Why the Trail Blazers don’t do this trade: The Blazers have limited trade assets and are in a win now mode. They may value defensive minded center more than Okafor and they cannot sacrifice two of their few assets for someone that isn’t a necessity.
Sixers Receive: DeMarcus Cousins
Kings Receive: Jahlil Okafor, Robert Covington, Sixers’ 2017 first round pick, Lakers’ 2017 first round pick, Kings’ 2019 first round pick, Thunder’s 2020 first round pick
Why the Sixers do this trade: A DeMarcus Cousins/Joel Embiid frontcourt with Ben Simmons feeding them the ball is a terrifying thought for opposing defenses, especially if they could find some shooters to put around them. Not only would that be the most intimidating frontcourt the NBA has seen since Tim Duncan and David Robinson but it would be so entertaining, Think Cousins and Embiid smacking each others butts up the court in the one game they have played against each other and picture that all year long. I could see them developing a Kyle Lowry/ DeMar DeRozan relationship. They both have the floor spacing abilities along with being elite defenders and rebounders to make this work and they clearl resect each other’s game.
Why the Sixers don’t do this trade: For all the skill DeMarcus Cousins possess, he tends to have a bad attitude and is a distraction to his team. The Sixers may feel that is not worth bringing into this young locker room and that they are better off building organically and using their draft picks on positions of need and letting these players develop. Cousins could come in with a sense of entitlement, something no one wants and although he and Embiid seem to like each other now, could end up butting heads.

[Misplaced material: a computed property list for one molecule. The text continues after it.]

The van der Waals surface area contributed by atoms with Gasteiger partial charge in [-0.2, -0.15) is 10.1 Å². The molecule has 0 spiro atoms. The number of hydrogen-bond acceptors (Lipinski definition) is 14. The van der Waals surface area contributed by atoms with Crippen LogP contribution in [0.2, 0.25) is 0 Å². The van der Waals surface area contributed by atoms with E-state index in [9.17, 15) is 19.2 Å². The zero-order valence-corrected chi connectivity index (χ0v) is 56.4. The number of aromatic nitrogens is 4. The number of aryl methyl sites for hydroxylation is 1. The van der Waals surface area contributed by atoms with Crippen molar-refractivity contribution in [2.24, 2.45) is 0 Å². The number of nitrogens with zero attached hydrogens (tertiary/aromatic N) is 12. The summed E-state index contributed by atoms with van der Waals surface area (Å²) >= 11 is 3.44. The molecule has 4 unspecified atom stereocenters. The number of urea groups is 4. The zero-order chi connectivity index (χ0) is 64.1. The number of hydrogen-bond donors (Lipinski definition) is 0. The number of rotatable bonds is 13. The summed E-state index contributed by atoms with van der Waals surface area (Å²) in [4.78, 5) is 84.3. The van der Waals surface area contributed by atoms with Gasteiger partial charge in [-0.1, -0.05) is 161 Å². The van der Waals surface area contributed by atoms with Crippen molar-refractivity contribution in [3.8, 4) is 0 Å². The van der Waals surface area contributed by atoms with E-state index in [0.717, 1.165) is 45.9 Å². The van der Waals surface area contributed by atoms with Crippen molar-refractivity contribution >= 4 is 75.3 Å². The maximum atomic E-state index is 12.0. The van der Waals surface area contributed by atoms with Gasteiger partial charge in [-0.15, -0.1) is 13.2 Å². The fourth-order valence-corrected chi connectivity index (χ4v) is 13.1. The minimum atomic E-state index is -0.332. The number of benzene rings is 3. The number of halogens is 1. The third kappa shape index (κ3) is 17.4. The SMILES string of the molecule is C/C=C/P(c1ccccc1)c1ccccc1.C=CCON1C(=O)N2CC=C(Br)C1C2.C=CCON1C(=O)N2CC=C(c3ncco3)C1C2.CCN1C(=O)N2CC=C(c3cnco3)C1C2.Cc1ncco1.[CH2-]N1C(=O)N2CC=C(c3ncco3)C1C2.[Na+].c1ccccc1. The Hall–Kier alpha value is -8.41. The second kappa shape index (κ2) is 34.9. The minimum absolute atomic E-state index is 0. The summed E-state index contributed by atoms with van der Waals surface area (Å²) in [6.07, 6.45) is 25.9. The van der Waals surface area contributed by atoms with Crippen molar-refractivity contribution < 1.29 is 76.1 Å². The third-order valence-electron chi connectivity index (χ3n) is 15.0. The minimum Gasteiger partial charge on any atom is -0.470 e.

Why the Kings do this trade: If the Kings were to make this trade, I think it is safe to assume Rudy Gay would have already been traded or the next one out the door. There would be no established star, or anything even close to one on this roster. It is safe to say that the Kings would be one of the worst teams in the NBA for the rest of the season and at least next year. Okafor would be able to come in and be the focal point of that offense much like he was last season for the Sixers. The Kings would not have to wait too long to reap some of the benefits of the draft picks, with two likely being in the top 10 this year, expediting the rebuild. With what will hopefully for them be another draft pick or young players for Rudy Gay, the Kings will hopefully not be in a rebuild too long. The only other team who I can see creating a trade package that will match the Sixers is the Celtics. If Cousins is traded, I would expect it to be to one of these two teams.
Why the Kings don’t do this trade: I do not think the Kings will trade Cousins, especially not this year. When you have the best center in the NBA on your team, you do whatever you can to hold onto to that. Even though the Kings are getting a solid return and what could end up being four high draft picks, draft picks are not guaranteed, no matter how high of a pick. With the Kings currently fighting for a playoff spot, I do not see this happening, no matter how entertaining I think it would be.
Prediction: The Sixers decide that they will resign Nerlens Noel come the offseason and move forward with Noel and Embiid leaving Okafor as the odd man out. I do not think he will be traded during the season and will be moved at the draft or right before for a pick in the 9-14 range. I would prefer to see one of the trades above, just as a fan who likes the drama of the trades, while also getting to see the players traded on their new teams immediately as opposed to waiting for the new season.
*any draft picks that were acquired in a previous trade hold the same protections unless otherwise noted